Manchester a Pleasant Surprise

Feb 19th, 2008, 07:02 AM
  #1  
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Manchester a Pleasant Surprise

Though i'd been in Manchester for a fleeting hour or so years ago and was not impressed with it at all in my memories i decided to pay a more proper visit there a few weeks ago and was very pleasantly surprised at how vibrant, modern and interesting this capital of the 'grim' North of England turned out to be.
I was actually spurred on to visit Manchester because of my infatuation with Coronation Street, the long-running English soap, and especially because of the canal scenes i'd seen on the show. I have seen Manchester referred to as the Venice of England for its many canals and i wanted to walk along their tow paths.
I got off the train at Piccadilly Station and headed for the town centre, discovering a very nice very clean and spiffy main shopping area - mainly pedestrian except for the trams trundling thru it.
All the marquee stores of any British shopping mecca were there. And even on a Friday afternoon the place was mobbed.
I noticed a wheel nearby that looked like the Eye Over London one in London but a tad smaller. So i shelled out six quid and hopped on to take in a vista over greater Manchester from a few hundred feet up.
There was recorded commentary pointing out the marquee sights - such as both the Old Trafford stadium and the awesome-looking new Manchester United football stadium, both in the distance.
I was actually there during the 50th anniversary of the tragic plane crash in Munich that killed quite a few of Man U's team in 1958, just when they were on the cusp of becoming famous and on the way to being the world's most famous football team.
I actually thought the big wheel, which it said had been in Seville and then moved piece by piece to Manchester, would only take me around once, at a snail's pace like in London's Eye Over London but it, moving around faster, kept going - once, twice and up to five times. I wondered if it would ever stop as i'd seen enough of Manchester from way up and was ready to explore what i'd seen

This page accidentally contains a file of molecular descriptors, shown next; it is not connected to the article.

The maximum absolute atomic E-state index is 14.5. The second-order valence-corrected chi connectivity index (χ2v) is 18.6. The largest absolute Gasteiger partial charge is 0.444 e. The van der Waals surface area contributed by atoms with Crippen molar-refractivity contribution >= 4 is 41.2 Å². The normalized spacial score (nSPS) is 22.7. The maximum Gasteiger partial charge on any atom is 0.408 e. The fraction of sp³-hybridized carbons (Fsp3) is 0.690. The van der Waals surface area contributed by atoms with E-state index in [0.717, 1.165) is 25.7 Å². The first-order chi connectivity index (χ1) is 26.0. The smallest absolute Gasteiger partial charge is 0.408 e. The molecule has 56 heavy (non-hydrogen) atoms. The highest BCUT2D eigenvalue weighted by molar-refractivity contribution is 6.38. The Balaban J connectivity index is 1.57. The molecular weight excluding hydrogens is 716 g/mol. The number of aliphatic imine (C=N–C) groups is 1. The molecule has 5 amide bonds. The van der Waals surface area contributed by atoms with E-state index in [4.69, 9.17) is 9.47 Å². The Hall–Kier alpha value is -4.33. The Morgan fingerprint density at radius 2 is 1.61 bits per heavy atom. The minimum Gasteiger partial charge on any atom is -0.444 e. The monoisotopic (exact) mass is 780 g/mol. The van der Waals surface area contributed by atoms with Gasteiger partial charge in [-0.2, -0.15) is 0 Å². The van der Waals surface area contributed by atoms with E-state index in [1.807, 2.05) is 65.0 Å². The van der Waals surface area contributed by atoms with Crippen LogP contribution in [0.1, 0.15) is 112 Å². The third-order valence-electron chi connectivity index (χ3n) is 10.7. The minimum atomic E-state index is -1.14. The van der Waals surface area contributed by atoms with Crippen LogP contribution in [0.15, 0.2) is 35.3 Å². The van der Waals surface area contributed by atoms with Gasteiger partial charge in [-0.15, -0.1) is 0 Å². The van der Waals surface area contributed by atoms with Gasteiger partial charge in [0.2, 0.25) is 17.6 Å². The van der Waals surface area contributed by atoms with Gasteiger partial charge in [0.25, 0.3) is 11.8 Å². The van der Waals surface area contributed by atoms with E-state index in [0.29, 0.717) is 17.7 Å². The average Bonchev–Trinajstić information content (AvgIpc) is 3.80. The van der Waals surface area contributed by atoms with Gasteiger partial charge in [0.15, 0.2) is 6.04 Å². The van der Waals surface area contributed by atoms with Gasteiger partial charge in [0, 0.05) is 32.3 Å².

TBC
PalenQ is offline  
Feb 19th, 2008, 07:05 AM
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Nice start! Manchester is my hometown and has changed out of all recognition since I was a child. I shall be interested to read your next peregrinations/impressions.
gertie3751 is offline  
Feb 19th, 2008, 07:25 AM
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Google "Venice of England" and the references are bizarre. Bourton on the Water, Tewkesbury, Uxbridge (!!!!) and of course Birmingham.

But really, never Manchester. Bits of the Salford canals are nice, and I'm looking forward to reading your reactions to them.

Britain's canal capital, though, is Birmingham. Allegedly more canals than Venice, but however you measure them, there really are lots and lots, and you can hardly ever get away from them for more than a few minutes. Well worth bearing in mind for a future visit: there's a nifty set of maps at www.waterscape.com
flanneruk is online now  
Feb 19th, 2008, 07:32 AM
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Flanner: I'm just reading Iain Sinclair's 'London Orbital' and he also suggests that Uxbridge is Britain's canal capital. Bizarre indeed.
gertie3751 is offline  
Feb 19th, 2008, 07:43 AM
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It's been a few years since my visit but I was very impressed with Manchester, too. The centre was so new but isn't it because it was blown up by the IRA so it had to be re-built. Thank goodness the Cathedral was spared and some very old pubs.

I stayed in a hotel that was on a canal and, I think, a science or technology museum that backed onto the set of Corrie...I walked around and peered through the gates but there were no tours.

A Canuck outfit has Corrie tours, PalenQ - they used to get to meet and dine with actors from the series but the latest on the trip doesn't mention any names (yet) and seems to include a lot that hasn't anything to do with Manchester or the show. http://www.kemptvilletravel.com/index.php?id=78
SallyCanuck is offline  
Feb 19th, 2008, 07:55 AM
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The Museum of Science and Industry is indeed next to Granada Studios.

It's a bit late for PQ but there is a café on the top floor that has a view down into the 'actual' Coronation St.
Pete_R is offline  
Feb 19th, 2008, 08:14 AM
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pointing out the marquee sights - such as both the Old Trafford stadium and the awesome-looking new Manchester United football stadium, both in the distance.>>>>>

People have been left dead in a ditch for less.

Old Trafford is where the Manchester Rowdies play. The new stadium is Eastlands - built for the Commonwealth Games and no the home of Manchester city.